Willey says people started gravitating to the project as soon as he started to work. “I’d turn around as I was painting, and there’d be a grandfather and a young girl with face piercings that didn’t know each other until they started talking about bees,” he says. “There was this connection that was happening.”
Leafa and Phoenix arrived in Asheville from Chicago’s Lincoln Park Zoo in November and have since been under quarantine at the WNC Nature Center. The public gets its first look at the pair in the new exhibit at noon on Thursday, Feb. 14.
Conservationists have been attempting to list the species under the federal Endangered Species Act since 2010, but as Elise Bennett with the Center for Biological Diversity explains, regulatory changes to the act proposed by the administration of President Donald Trump could hamper the path to protection for hellbenders and other at-risk wildlife.
As an independent pet retailer, “Business is good,” says Jenna Wilson, who owns Patton Avenue Pet Co.’s three outlets. Other locally owned pet suppliers agree: WNC pet owners want the best for their family members, and they often shop local for high quality pet food, treats, supplies and toys.
According to the project website for the planned Interstate 26 Connector project in Asheville, the N.C. Department of Transportation has been meeting with community groups about the roadway since 1989. On Tuesday, Dec. 4, NCDOT will again convene local stakeholders. Also: a major public land acquisition in the Cherokee National Forest, and a new community service option for veterans involved with the criminal justice system.
Many pet owners say home-based veterinary palliative and hospice care and, when the time comes, euthanasia have helped them and their companion animals through end-of-life transitions.
Craig Harper with the University of Tennessee notes that negative public perception about prescribed burning generally arises from a lack of understanding about how fire benefits the landscape. “Many people will argue for increased diversity on national forests, but they don’t want disturbance,” he says. “If you don’t have disturbance, then it is impossible to have increased diversity.”
Local animal rescue organizations leave few stones unturned in their efforts to match homeless pets with loving families. How do adoption events fit into the mix?
Michael Waldvogel, an extension associate professor at North Carolina State University who specializes in urban and industrial pests, says Asheville’s booming restaurant scene and ongoing construction create the right conditions for a spike in rodent activity.
Every fall, between late September and early October, monarch butterflies migrate from the Northeastern U.S. to Mexico, with many passing over the Blue Ridge Mountains. Although fewer monarchs are making the trip these days due to habitat loss and other factors, local monarch enthusiasts are working to study and protect their populations.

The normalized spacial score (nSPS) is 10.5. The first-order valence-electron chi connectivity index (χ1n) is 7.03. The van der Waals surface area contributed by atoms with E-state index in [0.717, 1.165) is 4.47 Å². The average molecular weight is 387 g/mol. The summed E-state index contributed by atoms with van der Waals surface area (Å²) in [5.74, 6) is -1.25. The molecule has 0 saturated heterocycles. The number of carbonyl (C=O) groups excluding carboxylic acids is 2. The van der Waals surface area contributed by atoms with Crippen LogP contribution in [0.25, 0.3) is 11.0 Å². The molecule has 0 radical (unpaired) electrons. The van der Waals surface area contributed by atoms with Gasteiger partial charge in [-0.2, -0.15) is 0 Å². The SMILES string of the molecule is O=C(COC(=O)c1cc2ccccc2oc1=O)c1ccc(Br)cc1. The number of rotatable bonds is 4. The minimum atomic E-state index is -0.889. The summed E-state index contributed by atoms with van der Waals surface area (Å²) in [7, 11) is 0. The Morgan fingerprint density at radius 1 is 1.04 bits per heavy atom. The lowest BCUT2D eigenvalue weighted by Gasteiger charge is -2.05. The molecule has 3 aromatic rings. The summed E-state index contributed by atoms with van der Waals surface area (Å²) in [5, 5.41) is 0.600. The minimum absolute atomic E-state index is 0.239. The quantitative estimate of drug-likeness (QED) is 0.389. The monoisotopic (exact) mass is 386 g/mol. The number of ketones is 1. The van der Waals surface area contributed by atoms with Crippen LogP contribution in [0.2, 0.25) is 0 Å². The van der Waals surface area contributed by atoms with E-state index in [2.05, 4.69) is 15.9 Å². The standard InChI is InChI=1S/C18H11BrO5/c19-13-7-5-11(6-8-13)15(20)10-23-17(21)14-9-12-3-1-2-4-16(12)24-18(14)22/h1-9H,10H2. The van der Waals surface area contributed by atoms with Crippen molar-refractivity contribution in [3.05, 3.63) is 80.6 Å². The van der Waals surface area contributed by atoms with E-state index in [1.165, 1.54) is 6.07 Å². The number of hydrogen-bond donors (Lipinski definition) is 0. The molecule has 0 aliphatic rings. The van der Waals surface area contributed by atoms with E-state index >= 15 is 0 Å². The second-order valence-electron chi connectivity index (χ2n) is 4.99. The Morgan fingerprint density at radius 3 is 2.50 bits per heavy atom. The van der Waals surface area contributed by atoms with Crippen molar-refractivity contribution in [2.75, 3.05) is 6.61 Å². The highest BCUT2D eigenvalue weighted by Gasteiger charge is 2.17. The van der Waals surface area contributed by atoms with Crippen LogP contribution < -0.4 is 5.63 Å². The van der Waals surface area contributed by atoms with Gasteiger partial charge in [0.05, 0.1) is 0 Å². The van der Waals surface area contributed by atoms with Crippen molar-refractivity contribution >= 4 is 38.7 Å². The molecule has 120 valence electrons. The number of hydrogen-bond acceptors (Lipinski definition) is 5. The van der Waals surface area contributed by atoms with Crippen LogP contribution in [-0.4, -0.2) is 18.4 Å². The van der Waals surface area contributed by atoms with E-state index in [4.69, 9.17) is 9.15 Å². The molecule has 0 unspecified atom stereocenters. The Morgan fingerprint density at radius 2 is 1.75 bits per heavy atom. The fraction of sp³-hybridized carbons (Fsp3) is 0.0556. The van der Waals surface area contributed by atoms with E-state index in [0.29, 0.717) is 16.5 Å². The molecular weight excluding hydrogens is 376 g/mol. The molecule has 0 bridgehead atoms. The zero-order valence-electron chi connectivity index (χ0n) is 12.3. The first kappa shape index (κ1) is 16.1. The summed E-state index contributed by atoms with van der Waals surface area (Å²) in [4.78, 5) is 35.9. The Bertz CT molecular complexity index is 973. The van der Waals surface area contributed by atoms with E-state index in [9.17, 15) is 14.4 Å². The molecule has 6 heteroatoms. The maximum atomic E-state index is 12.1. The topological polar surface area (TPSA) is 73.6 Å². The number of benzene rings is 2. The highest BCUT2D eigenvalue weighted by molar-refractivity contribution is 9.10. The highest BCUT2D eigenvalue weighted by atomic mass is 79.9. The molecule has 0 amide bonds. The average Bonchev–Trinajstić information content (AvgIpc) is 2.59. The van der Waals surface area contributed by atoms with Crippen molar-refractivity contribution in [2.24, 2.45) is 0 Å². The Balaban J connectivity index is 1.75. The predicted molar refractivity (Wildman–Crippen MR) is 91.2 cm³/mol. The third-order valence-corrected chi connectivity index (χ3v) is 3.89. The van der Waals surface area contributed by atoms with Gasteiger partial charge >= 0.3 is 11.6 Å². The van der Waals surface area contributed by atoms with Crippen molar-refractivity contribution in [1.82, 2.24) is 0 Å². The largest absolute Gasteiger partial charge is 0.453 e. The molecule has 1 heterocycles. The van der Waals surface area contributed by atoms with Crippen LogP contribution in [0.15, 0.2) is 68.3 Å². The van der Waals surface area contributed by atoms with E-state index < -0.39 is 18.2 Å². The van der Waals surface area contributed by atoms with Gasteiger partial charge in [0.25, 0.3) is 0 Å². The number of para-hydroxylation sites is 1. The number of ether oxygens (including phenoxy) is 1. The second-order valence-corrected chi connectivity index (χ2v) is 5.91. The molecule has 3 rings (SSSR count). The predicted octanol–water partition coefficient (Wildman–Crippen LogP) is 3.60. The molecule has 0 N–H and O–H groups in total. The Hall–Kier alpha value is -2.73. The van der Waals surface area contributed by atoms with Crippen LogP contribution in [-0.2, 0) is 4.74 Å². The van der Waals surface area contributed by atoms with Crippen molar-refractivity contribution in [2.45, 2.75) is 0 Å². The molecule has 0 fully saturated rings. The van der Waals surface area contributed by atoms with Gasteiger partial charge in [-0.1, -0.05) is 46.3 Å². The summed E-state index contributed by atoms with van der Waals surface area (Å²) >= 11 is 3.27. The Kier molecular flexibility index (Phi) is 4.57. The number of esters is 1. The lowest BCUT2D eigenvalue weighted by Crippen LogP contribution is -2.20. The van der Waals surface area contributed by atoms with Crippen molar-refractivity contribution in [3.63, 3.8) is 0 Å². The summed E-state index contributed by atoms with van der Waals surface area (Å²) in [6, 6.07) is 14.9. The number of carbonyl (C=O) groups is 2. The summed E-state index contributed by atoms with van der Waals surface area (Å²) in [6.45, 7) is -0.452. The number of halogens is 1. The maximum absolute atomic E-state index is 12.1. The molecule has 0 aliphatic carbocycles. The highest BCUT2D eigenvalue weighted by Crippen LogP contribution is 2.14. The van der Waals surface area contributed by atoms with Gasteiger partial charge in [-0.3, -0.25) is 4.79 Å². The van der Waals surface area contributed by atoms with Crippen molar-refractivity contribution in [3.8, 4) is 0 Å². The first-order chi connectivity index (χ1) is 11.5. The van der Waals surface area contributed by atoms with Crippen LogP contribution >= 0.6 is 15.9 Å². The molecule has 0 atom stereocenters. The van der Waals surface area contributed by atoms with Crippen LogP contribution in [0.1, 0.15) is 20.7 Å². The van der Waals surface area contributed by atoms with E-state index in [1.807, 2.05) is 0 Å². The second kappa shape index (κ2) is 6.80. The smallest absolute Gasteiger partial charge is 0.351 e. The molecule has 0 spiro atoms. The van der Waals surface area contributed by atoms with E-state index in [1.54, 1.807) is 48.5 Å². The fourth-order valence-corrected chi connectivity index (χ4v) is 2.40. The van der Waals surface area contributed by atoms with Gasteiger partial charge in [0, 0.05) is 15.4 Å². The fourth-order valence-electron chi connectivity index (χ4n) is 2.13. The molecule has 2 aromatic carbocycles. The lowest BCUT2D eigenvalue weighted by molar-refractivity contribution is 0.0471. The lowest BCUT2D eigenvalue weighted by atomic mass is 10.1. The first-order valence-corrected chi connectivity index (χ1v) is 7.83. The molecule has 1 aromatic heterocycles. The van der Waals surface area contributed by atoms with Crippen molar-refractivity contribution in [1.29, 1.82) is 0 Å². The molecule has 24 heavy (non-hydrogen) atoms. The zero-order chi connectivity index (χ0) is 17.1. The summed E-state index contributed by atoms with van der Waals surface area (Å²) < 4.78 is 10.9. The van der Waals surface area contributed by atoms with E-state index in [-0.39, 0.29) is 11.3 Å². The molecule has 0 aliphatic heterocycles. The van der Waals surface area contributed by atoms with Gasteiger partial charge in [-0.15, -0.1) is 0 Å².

The fundraiser for Heart of Horse Sense takes place June 9 at Horse Sense of the Carolinas’ Marshall farm.
Advocates for clean water in North Carolina often focus on the eastern part of the state, which hosts one of the world’s highest concentration of hogs. But French Broad Riverkeeper Hartwell Carson emphasizes that Western North Carolina and its smaller farms are not immune from the water quality issues related to animal agriculture.
Brother Wolf Animal Rescue is readying its new sanctuary in Leicester to house companion and farmed animals. Halfway through the organization’s transition year, grand plans and fundraising continue at BWAR, while some question what they see as a realignment of the nonprofit’s mission.
The Friends of the WNC Nature Center’s long-running holiday celebration returns Dec. 2 with a full day of family-friendly activities.
Devotees of bow and black powder rifle hunting say they enjoy the expanded season permitted for hunting with those less-than-modern technologies. The N.C. Wildlife Resources Commission is considering changes to hunting times next year to give buck deer more opportunity to mate before hunting season begins.
It’s time to get to the polls, Buncombe voters! We’ve got your general election voter guide, with Q&A with candidates for Asheville mayor and City Council, as well as a roundup of other contested Buncombe municipal races.
According to Katherine Caldwell, a biologist with the N.C. Wildlife Resources Commission in Asheville, it’s “almost incomprehensible,” the number of flying insects bats snap up on their nocturnal hunting expeditions. While their spooky reputation is slowly giving way to a more nuanced understanding of bats’ critical role in the ecosystem, we still have a lot to learn about these unusual mammals.
Does your furry friend have their annual Halloween disguise? If not, don’t despair! Thanks to Asheville Pet Photography, Bone-A-Fide Pet Boutique, the Asheville Humane Society and Brother Wolf Animal Rescue, we have some last minute inspiration from some of the fanciest pets around. With just a little creativity (or perhaps a trip to your local pet store) your […]
The items on display inside the American Museum of the House Cat Museum in Jackson County combine the quirky and the kitsch with the morbid and the mysterious.
Young participants in Buncombe County 4-H programs learn a wide range of skills. Some involve caring for farm animals, while others — like responsibility, teamwork and persistence — apply to a wide variety of subjects and situations. Xpress talks with kids and their families about their 4-H experiences.
With over $10,000 invested in care for Pipsqueak, a cat with a rare genetic condition, owner Kerbie Berggren says she’s earned a title she never thought she’d bear: crazy cat lady.